Chemical characterization of fine particulate matter emitted by peat fires in Central Kalimantan, Indonesia, during the 2015 El Niño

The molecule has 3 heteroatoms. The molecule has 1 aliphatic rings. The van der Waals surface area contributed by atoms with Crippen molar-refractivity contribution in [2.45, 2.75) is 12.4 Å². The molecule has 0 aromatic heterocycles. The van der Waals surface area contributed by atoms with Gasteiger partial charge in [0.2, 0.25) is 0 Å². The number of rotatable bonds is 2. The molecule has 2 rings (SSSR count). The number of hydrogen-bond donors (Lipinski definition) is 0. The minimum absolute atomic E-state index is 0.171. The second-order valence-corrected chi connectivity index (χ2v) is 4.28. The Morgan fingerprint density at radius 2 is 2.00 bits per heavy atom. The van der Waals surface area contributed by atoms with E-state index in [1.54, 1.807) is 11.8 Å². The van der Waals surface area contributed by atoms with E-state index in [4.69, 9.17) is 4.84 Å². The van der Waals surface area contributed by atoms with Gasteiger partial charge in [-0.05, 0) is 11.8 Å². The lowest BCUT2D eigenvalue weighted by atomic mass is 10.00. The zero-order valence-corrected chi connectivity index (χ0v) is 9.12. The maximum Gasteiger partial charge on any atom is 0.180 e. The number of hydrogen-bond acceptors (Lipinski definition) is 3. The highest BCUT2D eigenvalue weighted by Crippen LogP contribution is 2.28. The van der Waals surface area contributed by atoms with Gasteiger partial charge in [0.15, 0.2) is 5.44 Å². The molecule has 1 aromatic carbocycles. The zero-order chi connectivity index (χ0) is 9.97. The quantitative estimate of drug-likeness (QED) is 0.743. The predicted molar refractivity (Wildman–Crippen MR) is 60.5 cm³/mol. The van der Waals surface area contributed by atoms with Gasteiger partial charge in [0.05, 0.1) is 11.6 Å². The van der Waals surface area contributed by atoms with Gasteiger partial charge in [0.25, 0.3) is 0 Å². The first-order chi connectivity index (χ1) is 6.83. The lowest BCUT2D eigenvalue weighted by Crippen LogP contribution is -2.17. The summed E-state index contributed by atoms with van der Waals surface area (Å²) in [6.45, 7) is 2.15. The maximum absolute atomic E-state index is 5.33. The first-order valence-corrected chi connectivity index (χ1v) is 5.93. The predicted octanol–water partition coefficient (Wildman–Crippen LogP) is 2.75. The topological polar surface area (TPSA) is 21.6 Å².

Fine particulate matter (PM 2.5) was collected in situ from peat smoke during the 2015 El Niño peat fire episode in Central Kalimantan, Indonesia. Twenty-one PM samples were collected from 18 peat fire plumes that were primarily smoldering with modified combustion efficiency (MCE) values of 0.725–0.833. PM emissions were determined and chemically characterized for elemental carbon (EC), organic carbon (OC), water-soluble OC, water-soluble ions, metals, and organic species. Fuel-based PM 2.5 mass emission factors (EFs) ranged from 6.0 to 29.6 g kg −1 with an average of 17.3 ± 6.0 g kg −1. EC was detected only in 15 plumes and comprised ∼ 1 % of PM mass. Together, OC (72 %), EC (1 %), water-soluble ions (1 %), and metal oxides (0.1 %) comprised 74 ± 11 % of gravimetrically measured PM mass. Assuming that the remaining mass is due to elements that form organic matter (OM; i.e., elements O, H, N) an OM-to-OC conversion factor of 1.26 was estimated by linear regression. Overall, chemical speciation revealed the following characteristics of peat-burning emissions: high OC mass fractions (72 %), primarily water-insoluble OC (84 ± 11 %C), low EC mass fractions (1 %), vanillic to syringic acid ratios of 1.9, and relatively high n-alkane contributions to OC (6.2 %C) with a carbon preference index of 1.2–1.6. Comparison to laboratory studies of peat combustion revealed similarities in the relative composition of PM but greater differences in the absolute EF values. The EFs developed herein, combined with estimates of the mass of peat burned, are used to estimate that 3.2–11 Tg of PM 2.5 was emitted to atmosphere during the 2015 El Niño peatland fire event in Indonesia. Combined with gas-phase measurements of CO 2, CO, CH 4, and volatile organic carbon from Stockwell et al. (2016), it is determined that OC and EC accounted for 2.1 and 0.04 % of total carbon emissions, respectively. These in situ EFs can be used to improve the accuracy of the representation of Indonesian peat burning in emission inventories and receptor-based models.